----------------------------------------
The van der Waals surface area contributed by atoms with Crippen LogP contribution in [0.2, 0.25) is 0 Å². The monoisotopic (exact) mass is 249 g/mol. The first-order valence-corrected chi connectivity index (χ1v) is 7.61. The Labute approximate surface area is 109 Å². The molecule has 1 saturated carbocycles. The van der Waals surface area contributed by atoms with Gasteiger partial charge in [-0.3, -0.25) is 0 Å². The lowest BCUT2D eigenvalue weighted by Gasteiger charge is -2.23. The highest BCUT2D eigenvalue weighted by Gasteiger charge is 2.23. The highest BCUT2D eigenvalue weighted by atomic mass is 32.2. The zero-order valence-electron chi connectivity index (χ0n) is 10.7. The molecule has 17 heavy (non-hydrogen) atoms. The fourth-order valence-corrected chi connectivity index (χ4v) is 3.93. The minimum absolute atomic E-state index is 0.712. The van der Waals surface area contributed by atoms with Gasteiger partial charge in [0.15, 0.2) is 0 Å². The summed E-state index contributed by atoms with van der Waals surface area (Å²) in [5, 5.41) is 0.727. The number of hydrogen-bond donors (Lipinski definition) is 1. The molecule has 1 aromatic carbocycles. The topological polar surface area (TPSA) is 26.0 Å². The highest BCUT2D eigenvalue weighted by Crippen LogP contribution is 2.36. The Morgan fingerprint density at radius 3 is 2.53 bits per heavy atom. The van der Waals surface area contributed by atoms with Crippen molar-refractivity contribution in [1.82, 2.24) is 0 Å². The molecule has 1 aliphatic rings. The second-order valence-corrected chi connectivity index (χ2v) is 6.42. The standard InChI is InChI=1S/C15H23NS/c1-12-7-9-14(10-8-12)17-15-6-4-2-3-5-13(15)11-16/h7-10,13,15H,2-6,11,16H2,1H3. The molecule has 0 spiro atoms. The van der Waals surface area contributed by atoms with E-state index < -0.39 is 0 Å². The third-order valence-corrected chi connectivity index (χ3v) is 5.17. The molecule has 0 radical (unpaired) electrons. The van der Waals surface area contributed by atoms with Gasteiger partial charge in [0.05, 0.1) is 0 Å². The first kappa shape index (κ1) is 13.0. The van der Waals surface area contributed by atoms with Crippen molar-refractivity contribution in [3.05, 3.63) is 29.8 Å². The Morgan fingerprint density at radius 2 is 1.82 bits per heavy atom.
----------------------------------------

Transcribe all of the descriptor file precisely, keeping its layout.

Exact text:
The van der Waals surface area contributed by atoms with Crippen LogP contribution in [0.2, 0.25) is 0 Å². The monoisotopic (exact) mass is 249 g/mol. The first-order valence-corrected chi connectivity index (χ1v) is 7.61. The Labute approximate surface area is 109 Å². The molecule has 1 saturated carbocycles. The van der Waals surface area contributed by atoms with Gasteiger partial charge in [-0.3, -0.25) is 0 Å². The lowest BCUT2D eigenvalue weighted by Gasteiger charge is -2.23. The highest BCUT2D eigenvalue weighted by Gasteiger charge is 2.23. The highest BCUT2D eigenvalue weighted by atomic mass is 32.2. The zero-order valence-electron chi connectivity index (χ0n) is 10.7. The molecule has 17 heavy (non-hydrogen) atoms. The fourth-order valence-corrected chi connectivity index (χ4v) is 3.93. The minimum absolute atomic E-state index is 0.712. The van der Waals surface area contributed by atoms with Gasteiger partial charge in [0.15, 0.2) is 0 Å². The summed E-state index contributed by atoms with van der Waals surface area (Å²) in [5, 5.41) is 0.727. The number of hydrogen-bond donors (Lipinski definition) is 1. The molecule has 1 aromatic carbocycles. The topological polar surface area (TPSA) is 26.0 Å². The highest BCUT2D eigenvalue weighted by Crippen LogP contribution is 2.36. The Morgan fingerprint density at radius 3 is 2.53 bits per heavy atom. The van der Waals surface area contributed by atoms with Crippen molar-refractivity contribution in [1.82, 2.24) is 0 Å². The molecule has 1 aliphatic rings. The second-order valence-corrected chi connectivity index (χ2v) is 6.42. The standard InChI is InChI=1S/C15H23NS/c1-12-7-9-14(10-8-12)17-15-6-4-2-3-5-13(15)11-16/h7-10,13,15H,2-6,11,16H2,1H3. The molecule has 0 spiro atoms. The van der Waals surface area contributed by atoms with E-state index < -0.39 is 0 Å². The third-order valence-corrected chi connectivity index (χ3v) is 5.17. The molecule has 0 radical (unpaired) electrons. The van der Waals surface area contributed by atoms with Gasteiger partial charge in [0.05, 0.1) is 0 Å². The first kappa shape index (κ1) is 13.0. The van der Waals surface area contributed by atoms with Crippen molar-refractivity contribution in [3.05, 3.63) is 29.8 Å². The Morgan fingerprint density at radius 2 is 1.82 bits per heavy atom.